Blockchain once claimed to be the world’s most advanced and secure technology of its time. The blockchain can be used in various ways and contain a variety of information. However, many fear it’s not living up to its hype or expectations.
To know the blockchain is to understand the blockchain, so let’s start there.
A blockchain is a cryptographic database maintained by a network of computers (centralized or decentralized), each of which stores a copy of the latest version. A protocol is a set of rules that dictate how the computers in the network (known as nodes) should verify new transactions and add them to the database. Take Proof-of-Work or Proof-of-Stake for example. When everything is set up correctly, it makes it extremely arduous to falsify transactions, yet easy to verify valid ones.
This technology has been implemented and praised across all sectors alike for its efficiency and sense of security. Some companies require more complex blockchain enabled systems such as cryptocurrencies. Dealing with “monies” is much more delicate and provides what many hackers want, your money. In some instances, developers may improperly input a line of code causing a “bug”. Most exchanges such as Binance or Coinbase perform routine “updates” or pay “white hat hackers” to attempt “ breaking through” the blockchain in order to manipulate it for self-benefit. These methods prevent actual hackers from taking control of the marketplace and stealing/ rerouting transactions.
However, not every exchange or blockchain operated system catches or even notices these flaws. Even when they do, it’s too late. Hundreds of startups and exchanges such as; Bitfinex, Mt Gox, and Bitstamp just to name of few, have lost hundreds of thousands of BTC and other currencies. User data and wallet information is also at risk. Still, one of the most recent trends on smaller altcoins and even some more popularly known, à la ethereum classic, have suffered from the 51% attack. This method includes having 51% (the majority) of a networks mining power in order to defraud users by sending their payments on an alternative version of the blockchain ( a fork) in which payments never happened.
This method is popular among low performing coins because of the cost of all that mining power. In order to successfully do that to a major coin like Bitcoin, it would cost approximately $260,000 per hour.
In this scenario, a 51% attack has to do more with the volume of a coin rather than a flaw in the blockchain. However, exchanges are still responsible for choosing what coins to host on an exchange in order to protect their consumers. Therefore, it is their job to make sure coins are reliable and have enough volume/ sustainability from cryptonians ( that’s you!) in order to prevent these attacks from happening.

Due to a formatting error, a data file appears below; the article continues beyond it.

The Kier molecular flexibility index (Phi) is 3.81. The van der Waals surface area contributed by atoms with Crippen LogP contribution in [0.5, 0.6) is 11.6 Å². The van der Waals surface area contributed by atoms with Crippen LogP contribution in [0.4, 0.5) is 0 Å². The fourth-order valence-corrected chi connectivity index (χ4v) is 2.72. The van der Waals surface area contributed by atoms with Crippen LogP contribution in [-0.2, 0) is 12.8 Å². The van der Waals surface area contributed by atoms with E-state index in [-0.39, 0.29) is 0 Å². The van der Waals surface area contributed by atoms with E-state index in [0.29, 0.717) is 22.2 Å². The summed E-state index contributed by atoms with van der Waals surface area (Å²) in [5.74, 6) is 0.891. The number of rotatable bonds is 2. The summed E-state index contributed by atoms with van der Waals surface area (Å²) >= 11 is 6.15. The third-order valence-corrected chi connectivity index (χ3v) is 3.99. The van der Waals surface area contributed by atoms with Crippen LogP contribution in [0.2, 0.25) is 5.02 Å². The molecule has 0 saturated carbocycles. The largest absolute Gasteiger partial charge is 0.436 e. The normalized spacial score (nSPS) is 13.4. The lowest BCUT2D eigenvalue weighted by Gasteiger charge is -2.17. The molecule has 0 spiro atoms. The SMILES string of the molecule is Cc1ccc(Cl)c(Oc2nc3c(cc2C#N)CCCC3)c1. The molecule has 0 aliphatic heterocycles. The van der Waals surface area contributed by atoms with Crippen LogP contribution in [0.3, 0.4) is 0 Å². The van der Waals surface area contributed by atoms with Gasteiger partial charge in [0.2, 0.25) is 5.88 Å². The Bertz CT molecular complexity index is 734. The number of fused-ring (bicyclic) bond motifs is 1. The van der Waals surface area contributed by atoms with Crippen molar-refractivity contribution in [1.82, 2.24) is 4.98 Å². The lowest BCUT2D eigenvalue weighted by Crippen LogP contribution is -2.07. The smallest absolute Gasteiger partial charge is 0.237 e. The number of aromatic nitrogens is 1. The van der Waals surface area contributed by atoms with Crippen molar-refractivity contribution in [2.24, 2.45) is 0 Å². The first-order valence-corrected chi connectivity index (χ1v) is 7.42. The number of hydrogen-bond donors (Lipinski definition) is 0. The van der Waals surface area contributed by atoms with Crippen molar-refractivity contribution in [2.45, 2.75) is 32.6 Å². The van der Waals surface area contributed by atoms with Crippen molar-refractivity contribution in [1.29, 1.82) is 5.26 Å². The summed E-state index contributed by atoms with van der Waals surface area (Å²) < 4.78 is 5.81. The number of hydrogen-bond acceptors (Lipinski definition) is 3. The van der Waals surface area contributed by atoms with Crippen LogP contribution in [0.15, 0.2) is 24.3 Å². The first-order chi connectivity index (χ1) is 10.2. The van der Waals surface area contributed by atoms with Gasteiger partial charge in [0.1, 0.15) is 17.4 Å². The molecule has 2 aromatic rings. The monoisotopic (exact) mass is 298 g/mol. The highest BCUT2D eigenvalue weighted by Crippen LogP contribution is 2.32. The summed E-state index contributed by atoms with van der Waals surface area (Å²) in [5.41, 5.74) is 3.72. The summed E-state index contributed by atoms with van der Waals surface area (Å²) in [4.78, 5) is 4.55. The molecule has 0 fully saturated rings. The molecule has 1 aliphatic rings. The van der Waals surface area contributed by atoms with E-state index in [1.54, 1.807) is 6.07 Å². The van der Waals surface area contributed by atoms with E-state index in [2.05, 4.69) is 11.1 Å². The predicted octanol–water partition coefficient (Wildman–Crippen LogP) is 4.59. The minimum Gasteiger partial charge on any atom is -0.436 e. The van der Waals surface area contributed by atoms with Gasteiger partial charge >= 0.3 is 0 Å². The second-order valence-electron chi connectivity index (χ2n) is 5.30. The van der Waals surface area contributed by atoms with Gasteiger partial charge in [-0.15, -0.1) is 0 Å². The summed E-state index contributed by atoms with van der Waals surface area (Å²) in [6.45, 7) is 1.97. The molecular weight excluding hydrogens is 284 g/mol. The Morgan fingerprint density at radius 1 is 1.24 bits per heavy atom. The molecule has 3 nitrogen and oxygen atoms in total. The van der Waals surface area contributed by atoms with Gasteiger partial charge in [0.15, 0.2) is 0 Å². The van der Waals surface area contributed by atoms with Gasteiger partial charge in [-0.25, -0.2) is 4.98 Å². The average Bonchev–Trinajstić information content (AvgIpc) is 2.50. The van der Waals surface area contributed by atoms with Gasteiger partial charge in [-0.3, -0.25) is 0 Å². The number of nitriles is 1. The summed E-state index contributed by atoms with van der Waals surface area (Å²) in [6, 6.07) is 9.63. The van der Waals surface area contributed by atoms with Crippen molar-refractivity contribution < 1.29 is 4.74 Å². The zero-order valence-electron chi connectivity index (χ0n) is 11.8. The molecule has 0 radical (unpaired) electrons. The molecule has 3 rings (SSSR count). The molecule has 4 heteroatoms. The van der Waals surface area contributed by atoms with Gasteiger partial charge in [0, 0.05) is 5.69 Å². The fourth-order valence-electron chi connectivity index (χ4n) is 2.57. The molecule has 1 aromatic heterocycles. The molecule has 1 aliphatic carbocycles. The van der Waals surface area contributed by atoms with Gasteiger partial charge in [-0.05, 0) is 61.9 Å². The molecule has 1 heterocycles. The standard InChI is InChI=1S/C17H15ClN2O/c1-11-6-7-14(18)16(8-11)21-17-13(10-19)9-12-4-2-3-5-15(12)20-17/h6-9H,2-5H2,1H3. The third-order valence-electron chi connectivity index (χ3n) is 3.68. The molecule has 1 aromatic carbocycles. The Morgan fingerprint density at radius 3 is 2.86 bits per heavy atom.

You think 51% is bad? Get a load of this! Smart contract bugs! Crazy right.
Essentially, a smart contract is a self-executing computer program that runs in the blockchain. Now, what the big deal you may say. Smart contracts are typically live or in “ real time”. So if there’s a bug in a smart contract like one that can make payments in real time, the bug may cause the system to not register a transaction going through causing it to pay out over and over again. Smart contracts can also be used to carry out voting. Imagen a bug that allowed for a vote to be switched over to another candidate or not tracked at all.
With a “smart contract bug,” it’s not an easy fix, can’t be patched. Developers may, however, make an “upgrade” by deploying other smart contracts or using a killswitch. But, those who have been hacked will be out of luck.
There are a number of methods a hacker can employ to disrupt the blockchain, one thing I cannot do is erase what is already written.
Truth be told blockchain is still in its early and even developmental stages. No one truly knows the full capacity and efficiency of the blockchain. The blockchain is a wonderful thing yet like all technologies, it’s something that needs to be worked on and perfected. Also regarding technologies, someone will try to “break” it in order to self-benefit. As long as the blockchain is appropriately monitored for bugs and continues to stay up-to-date with there protocols and smart contracts, hacking will be prevented.
Many blockchain enthusiasts say that blockchain will be the safest technology, especially when it can be used with quantum computing. But until that day comes the unhackable can still be hacked. Don’t be afraid to use cold storage in order to protect your assets. As of right now it’s the best way to keep your money where you can see it.